Shawyer’s first EmDrive design consistently burnt out after about 20 seconds when the magnetron overheated and melted. As a result, in 2006 he created a water-cooled prototype that not only kept the engine from burning out but to his surprise, also increased the thrust it produced.
On September 8, 2006, New Scientists magazine ran a cover article touting the device which generated a feverish frenzy of critique within the scientific community. Notable physicists lambasted the article explaining that it violated the most basic law of physics and thus, was impossible. They countered that something must be inherently wrong with Shawyer’s measurements.
Scientists duplicate Shawyer’s impossible findings
Two years later, researchers at Northwestern Polytechnical University in Xian set out to create a prototype of the EmDrive and disprove Shawyer’s findings. In 2012, they reported that the device worked – a series of tests did indeed produce a measurable thrust, but they could offer no explanation as to how it did so.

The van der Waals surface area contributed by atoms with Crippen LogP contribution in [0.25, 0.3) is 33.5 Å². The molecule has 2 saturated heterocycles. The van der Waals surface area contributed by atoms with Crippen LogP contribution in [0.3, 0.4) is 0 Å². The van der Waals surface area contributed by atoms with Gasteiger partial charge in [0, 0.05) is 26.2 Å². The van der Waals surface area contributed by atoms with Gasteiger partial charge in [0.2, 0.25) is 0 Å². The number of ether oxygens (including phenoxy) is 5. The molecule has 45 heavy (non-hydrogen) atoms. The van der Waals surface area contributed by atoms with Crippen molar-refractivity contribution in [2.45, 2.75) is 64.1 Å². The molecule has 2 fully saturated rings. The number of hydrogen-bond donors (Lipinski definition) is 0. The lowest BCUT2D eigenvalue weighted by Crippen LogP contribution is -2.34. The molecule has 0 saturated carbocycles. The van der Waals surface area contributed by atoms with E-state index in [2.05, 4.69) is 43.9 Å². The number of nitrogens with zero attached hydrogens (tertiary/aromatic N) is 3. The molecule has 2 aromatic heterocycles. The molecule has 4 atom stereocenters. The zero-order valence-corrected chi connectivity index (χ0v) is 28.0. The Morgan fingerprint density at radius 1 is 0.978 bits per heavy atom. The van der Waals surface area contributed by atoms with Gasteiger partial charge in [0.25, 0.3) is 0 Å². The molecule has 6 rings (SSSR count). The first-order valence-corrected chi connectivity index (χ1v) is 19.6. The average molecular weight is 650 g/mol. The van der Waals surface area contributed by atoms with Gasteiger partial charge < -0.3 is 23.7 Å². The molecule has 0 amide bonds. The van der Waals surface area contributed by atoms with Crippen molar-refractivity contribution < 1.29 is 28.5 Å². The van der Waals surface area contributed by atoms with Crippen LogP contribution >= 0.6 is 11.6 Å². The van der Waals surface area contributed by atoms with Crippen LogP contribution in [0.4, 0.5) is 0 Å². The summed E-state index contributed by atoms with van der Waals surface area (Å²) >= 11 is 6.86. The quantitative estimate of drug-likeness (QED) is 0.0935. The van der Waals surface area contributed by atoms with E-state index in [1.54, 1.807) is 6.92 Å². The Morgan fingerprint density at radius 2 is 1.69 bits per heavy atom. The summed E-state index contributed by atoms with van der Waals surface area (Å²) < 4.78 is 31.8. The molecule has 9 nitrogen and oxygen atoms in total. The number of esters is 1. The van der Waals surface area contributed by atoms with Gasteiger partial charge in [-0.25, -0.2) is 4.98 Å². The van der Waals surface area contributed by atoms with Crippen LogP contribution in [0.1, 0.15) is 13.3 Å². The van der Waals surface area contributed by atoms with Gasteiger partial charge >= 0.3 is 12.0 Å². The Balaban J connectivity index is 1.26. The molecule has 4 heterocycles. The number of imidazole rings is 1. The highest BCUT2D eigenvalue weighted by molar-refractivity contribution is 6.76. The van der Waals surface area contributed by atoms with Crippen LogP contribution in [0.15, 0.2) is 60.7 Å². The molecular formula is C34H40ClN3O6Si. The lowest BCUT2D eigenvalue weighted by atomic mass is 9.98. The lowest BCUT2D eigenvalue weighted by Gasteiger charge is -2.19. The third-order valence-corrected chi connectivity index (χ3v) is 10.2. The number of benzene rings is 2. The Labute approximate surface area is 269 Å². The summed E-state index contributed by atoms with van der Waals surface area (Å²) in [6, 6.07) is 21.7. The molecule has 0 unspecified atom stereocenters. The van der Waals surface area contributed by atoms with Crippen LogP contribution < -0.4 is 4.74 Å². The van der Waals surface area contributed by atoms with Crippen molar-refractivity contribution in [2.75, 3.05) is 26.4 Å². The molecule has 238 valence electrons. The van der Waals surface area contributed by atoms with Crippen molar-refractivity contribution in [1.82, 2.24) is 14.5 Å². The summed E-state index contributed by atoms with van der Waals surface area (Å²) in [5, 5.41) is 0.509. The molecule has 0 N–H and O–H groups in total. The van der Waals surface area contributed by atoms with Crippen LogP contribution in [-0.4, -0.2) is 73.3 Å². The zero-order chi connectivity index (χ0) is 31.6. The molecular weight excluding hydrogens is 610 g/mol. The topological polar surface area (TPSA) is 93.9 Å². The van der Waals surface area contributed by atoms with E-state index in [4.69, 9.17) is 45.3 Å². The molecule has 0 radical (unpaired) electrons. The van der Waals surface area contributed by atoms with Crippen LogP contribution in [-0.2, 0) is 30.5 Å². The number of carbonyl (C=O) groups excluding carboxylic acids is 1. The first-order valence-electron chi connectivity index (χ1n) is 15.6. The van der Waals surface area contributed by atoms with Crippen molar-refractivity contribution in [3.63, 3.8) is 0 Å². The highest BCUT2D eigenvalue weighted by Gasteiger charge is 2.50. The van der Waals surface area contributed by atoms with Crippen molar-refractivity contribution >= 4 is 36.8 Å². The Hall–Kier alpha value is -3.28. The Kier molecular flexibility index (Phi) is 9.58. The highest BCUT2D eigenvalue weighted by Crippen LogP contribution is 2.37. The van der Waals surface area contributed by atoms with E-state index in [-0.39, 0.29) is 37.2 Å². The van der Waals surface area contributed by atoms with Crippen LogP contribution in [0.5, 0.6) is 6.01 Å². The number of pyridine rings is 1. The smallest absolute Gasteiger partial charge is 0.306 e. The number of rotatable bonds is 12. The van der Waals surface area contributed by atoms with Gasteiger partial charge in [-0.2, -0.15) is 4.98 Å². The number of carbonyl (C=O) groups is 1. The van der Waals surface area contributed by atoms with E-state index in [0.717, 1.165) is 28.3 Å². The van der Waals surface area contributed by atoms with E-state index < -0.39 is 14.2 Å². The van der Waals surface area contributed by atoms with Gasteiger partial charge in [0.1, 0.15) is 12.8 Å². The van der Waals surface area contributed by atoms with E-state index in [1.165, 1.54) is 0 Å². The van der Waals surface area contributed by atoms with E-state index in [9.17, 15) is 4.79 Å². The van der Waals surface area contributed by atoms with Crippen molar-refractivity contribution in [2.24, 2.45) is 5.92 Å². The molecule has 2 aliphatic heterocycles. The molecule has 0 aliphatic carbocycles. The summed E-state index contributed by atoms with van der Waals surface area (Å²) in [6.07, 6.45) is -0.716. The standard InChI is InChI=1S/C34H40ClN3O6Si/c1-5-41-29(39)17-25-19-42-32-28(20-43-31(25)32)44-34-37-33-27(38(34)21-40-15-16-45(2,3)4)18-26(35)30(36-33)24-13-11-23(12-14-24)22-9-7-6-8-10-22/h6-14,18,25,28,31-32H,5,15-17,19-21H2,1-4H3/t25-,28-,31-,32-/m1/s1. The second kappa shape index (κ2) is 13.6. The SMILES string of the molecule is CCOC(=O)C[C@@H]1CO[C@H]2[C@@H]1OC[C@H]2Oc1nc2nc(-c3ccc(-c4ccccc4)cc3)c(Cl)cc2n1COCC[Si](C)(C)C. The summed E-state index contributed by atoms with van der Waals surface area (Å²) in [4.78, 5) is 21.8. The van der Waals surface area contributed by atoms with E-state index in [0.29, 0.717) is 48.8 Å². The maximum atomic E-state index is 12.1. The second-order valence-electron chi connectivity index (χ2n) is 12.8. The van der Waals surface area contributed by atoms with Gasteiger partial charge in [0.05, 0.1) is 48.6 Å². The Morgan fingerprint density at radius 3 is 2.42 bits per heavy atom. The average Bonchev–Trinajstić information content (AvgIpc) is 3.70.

Taking note of the NWPU’s findings, NASA set out to build its own EmDrive. By 2015, the NASA Eagleworks research group at Johnson Space Center tested models of both the EmDrive and the Cannae drive and reported observing a net thrust from both devices. Skeptics quickly denounced NASA’s findings claiming the experiment should have been conducted in a vacuum. NASA redid their experiment six months later, this time in a vacuum, and produced the same results. For reasons unknown to modern-day scientists, the EmDrive does the impossible.
The EmDrive today
To date, the scientific community is still working to explain how the EmDrive works. Once they do, it is expected that larger scale devices will be constructed and space travel as we know it, will be changed forever.